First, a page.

“While the net operating balance has been a longstanding feature of our budget papers … it has not been in clear focus. This change will bring us into line with the states and territories, who report on versions of the net operating balance, as well as key international counterparts including New Zealand and Canada.”

In this context, “good debt” is borrowings for economy-boosting capital expenditure, such as roads and trains that reduce the time it takes to get to work, while “bad debt” is borrowing to cover the cost of defence and welfare.

As an example, in the latest MYEFO budget update, the projected underlying cash deficit for 2017-18 was $28.7 billion but the net operating deficit was only $19.2 billion.

Mr Morrison’s pledge was a marked reversal on his comments late last year when he said the government would only take on “so-called good debt” for infrastructure spending once it had brought “bad debt” under control.

The Coalition will soon, perhaps in the next six months, be forced to administratively lift the $500 billion gross debt ceiling to allow the government to keep borrowing. Nevertheless, the government will heed the calls of experts for debt-fuelled stimulus.

Various expert bodies, including the Reserve Bank, have been prodding the government to take advantage of record-low borrowing costs to renew Australia’s public infrastructure.

In his farewell address, former RBA governor Glenn Stevens said the economy would only be pulled out if its malaise if “someone, somewhere, has both the balance sheet capacity and the willingness to take on more debt and spend”.

“Let me be clear that I am not advocating an increase in deficit financing of day-to-day government spending,” Mr Stevens said.

“The case for governments being prepared to borrow for the right investment assets – long-lived assets that yield an economic return – does not extend to borrowing to pay pensions, welfare and routine government expenses, other than under the most exceptional circumstances.”

Credit ratings agencies, the International Monetary Fund and the OECD have also encouraged infrastructure spending.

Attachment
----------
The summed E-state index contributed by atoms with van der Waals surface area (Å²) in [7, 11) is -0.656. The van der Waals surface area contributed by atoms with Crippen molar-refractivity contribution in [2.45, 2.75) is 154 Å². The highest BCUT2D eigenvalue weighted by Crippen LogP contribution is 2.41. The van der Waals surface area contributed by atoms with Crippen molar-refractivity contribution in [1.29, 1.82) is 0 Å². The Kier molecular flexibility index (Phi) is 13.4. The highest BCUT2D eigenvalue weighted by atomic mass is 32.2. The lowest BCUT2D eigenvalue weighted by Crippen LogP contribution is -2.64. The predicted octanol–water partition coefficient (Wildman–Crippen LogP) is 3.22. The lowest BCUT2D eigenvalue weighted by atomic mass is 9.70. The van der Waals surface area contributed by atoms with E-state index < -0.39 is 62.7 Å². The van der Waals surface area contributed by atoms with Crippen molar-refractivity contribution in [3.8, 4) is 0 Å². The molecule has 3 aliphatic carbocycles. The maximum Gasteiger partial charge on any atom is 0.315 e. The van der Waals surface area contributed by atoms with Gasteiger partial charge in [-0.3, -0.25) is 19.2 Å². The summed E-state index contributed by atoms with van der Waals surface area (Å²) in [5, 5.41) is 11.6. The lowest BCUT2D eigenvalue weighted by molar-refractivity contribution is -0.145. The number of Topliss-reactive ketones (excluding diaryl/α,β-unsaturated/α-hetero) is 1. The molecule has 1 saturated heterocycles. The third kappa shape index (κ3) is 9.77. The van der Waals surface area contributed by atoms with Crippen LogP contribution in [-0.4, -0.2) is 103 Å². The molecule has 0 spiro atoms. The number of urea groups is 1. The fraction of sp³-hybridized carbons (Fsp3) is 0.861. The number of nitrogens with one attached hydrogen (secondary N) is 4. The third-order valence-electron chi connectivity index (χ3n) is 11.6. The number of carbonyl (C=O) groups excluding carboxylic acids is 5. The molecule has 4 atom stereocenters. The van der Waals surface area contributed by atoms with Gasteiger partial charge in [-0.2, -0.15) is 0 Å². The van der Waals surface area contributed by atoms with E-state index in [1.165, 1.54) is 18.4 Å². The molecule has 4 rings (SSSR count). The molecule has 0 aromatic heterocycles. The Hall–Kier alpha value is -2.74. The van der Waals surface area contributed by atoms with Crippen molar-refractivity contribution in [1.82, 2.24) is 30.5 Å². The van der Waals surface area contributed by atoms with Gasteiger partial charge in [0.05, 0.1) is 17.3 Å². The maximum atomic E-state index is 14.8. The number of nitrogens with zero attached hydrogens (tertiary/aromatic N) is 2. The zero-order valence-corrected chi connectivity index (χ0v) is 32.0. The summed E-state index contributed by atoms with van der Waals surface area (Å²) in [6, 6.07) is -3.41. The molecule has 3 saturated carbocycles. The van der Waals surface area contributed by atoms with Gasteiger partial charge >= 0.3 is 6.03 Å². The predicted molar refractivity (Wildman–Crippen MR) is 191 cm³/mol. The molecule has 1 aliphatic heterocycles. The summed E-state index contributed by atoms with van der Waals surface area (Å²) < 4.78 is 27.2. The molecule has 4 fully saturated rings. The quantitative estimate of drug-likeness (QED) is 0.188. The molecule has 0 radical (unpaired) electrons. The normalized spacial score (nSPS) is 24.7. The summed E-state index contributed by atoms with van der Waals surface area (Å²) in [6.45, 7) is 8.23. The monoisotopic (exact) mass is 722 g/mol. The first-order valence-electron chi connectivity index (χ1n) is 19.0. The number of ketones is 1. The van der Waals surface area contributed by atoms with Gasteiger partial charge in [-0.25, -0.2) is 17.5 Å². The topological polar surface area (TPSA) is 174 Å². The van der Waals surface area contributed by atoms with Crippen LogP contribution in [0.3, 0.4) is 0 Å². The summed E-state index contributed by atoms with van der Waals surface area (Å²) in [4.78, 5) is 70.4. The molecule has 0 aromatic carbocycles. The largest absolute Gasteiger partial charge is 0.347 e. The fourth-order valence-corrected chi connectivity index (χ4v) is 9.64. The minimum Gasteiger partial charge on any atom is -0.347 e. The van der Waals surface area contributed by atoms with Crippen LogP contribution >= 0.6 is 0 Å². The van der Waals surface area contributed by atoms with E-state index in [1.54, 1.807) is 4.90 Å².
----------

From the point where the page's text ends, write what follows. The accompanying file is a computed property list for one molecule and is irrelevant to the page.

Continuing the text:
And in a discussion paper last year, Labor’s shadow finance minister Jim Chalmers called for consultation on the “optimal budget presentation for intelligent investment in productivity enhancing infrastructure assets” and the idea of splitting out “spending on productive economic assets such as infrastructure from recurrent expenditure”.

Labor took a very different line on Thursday, with Shadow Treasurer Chris Bowen accusing the government of employing accounting “smoke and mirrors” to hide its economic mismanagement.

Anthony Albanese, the opposition’s infrastructure spokesman, welcomed the change but accused the government of wasting the last four years coming to the decision.

“Treasurer Scott Morrison’s declaration today that at a time of record low interest rates it makes sense to borrow for projects that boost economic productivity is precisely what Labor, the Reserve Bank and economists have been saying for years,” Mr Albanese said.

He warned the government’s “ill-advised” decision to create an infrastructure unit within the Department of Prime Minister and Cabinet, rather than relying on the independent Infrastructure Australia, risked pork barrelling.

“Creating another bureaucracy to sideline the independent adviser makes no sense. The government should have already learned that lesson from its creation of the Northern Australia Investment Facility, which was announced two years ago but has not invested in a single project.”

ABC 7:30 Does Good and Bad Debt

So the latest pivot from the Government is a focus on the “good and bad debt” as an apparent key to growth, with housing affordability now becoming more of a side show as the realisation dawns that they cannot solve that equation. This segment discusses the issue, and includes a contribution from DFA.


Inflation number misses the housing crisis

From The New Daily.

Almost nothing is to be seen of Australia’s housing crisis in the latest inflation figures.

Wednesday’s Consumer Price Index (CPI) from the Australian Bureau of Statistics showed just a 0.5 per cent increase in inflation this quarter, up 2.1 per cent over the past 12 months.

Over the same period, house prices grew 1.4 per cent, and by 75 per cent over the past five years.

The biggest increases in the CPI were in fuel, healthcare, power and, yes, housing.

However, as pointed out recently by Commonwealth Bank senior economist Gareth Aird, this ‘housing’ figure, which accounts for 22 per cent of the CPI calculation, does not truly reflect the struggle of many Australians to get onto the property ladder.

“The CPI is a poor barometer of changes in the cost of living for people who don’t own a dwelling and aspire to purchase one,” Mr Aird wrote.

That’s because the CPI measure of ‘housing’ only counts rents, utilities and the cost of building a new dwelling. It doesn’t include the cost of the land the dwelling sits on. And it doesn’t include the interest costs of repaying a mortgage.